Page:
They’re artists-in-residence at the City of Phoenix 27th Avenue Waste Treatment Facility located at 27th Avenue and Lower Buckeye Road, where Morton is spearheading something called the Re-Thanks Project. It’s designed to raise awareness about recycling and engage community members in recognizing city employees who work to separate recyclable items from trash.
As part of the project, she has put out the call for flowers made from recyclable materials, which will be woven into a work of public art. So far, Morton has secured about 3,000 of the 3,500 flowers needed to create the piece, which will comprise a 17-foot by 15-foot cascading curtain being installed in the Arizona Science Center foyer in February 2017.
Anyone can make the flowers using their own recyclables, and submit them for the project through December 15.
Most people use some combination of three types of recyclable materials, including plastics, metal, and cardboard or paper. Those who don’t feel particularly crafty on their own can read instructions or watch the flower-making tutorial on the Re-Thanks Project website. Several people have participated in artist-led flower-making workshops.
“We want to involve the community in learning more about recycling and the hidden human hands on everyone’s trash,” Morton says. “Nothing we throw away ever truly goes away.” The homemade flowers are a way to show collective gratitude towards the workers who tackle citizens’ trash. Once the installation is taken down, some of the individual flowers will be given City employees working at the dump. “We want to express thanks to the people who keep our lives in order every day.”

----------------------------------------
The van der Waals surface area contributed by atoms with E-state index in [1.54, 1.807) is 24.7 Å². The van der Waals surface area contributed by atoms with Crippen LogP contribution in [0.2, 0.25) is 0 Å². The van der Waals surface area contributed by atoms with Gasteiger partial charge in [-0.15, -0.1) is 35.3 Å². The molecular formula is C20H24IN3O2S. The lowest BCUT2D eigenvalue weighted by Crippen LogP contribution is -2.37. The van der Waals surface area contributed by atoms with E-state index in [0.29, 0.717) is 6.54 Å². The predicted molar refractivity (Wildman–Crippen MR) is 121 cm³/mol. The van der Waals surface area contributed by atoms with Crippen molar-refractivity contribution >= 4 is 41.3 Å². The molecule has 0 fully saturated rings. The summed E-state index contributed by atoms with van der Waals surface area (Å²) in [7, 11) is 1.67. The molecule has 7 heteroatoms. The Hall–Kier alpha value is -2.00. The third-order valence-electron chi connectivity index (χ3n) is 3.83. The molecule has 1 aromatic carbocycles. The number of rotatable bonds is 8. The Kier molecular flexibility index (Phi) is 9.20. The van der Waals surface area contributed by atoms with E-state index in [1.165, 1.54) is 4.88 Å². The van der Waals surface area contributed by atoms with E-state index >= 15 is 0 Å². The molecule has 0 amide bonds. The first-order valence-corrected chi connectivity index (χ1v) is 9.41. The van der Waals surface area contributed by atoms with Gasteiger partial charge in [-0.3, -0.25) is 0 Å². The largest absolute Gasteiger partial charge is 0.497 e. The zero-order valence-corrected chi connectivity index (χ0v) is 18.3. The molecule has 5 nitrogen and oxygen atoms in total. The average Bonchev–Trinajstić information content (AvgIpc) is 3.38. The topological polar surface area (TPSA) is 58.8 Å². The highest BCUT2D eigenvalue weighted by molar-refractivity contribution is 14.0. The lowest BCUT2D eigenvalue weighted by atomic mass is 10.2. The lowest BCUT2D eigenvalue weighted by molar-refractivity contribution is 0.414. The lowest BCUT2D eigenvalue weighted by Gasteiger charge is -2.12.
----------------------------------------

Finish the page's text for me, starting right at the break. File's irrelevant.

Morton is primarily a fiber artist, but says the project is a good fit for her art practice.
“A lot of my work has used discarded materials, so it seemed like a natural fit,” Morton says of applying for the artist-in-residence program at the dump. She’s worked on-site at the dump, both collecting discarded objects and joining workers along the giant conveyor belt where they’re tasked with sorting recyclable items mixed in with trash.
Morton meticulously records her creative process, posting both photos and video on her website. She’s also gathering items from the dump for use in making additional artworks – including a series of assemblage works she’s calling Warning Signals. Modeled after nautical signal flags, they’ll speak to the state of American culture as revealed through what gets thrown away. Morton plans to pair these pieces with photographs of the found objects used to create them.
For Morton, the human element is especially important.
“People need to think clearly about how they consume materials in the first place, and how to dispose of them responsibly,” Morton says. “When we sort discarded objects efficiently, we assist the City in diverting more trash from the landfill.”
But she also sees the bigger picture.
“From the beginning I’ve worked a lot with people who experience homelessness and the idea of being discarded,” Morton says. Through Morton’s ongoing Street Gems project launched in 2012, people experiencing chronic homelessness have been making earrings, necklaces, and decorative flowers from discarded plastics, which are then sold to the public.
“There’s a socially engaged component to my fiber art, so most of my work engages the public in some way,” Morton says.
To learn how you can participate in the Re-Thanks Project, visit the project website.
Correction: Christine Lee is an artist-in-residence at the dump, but she is not participating in Morton's project.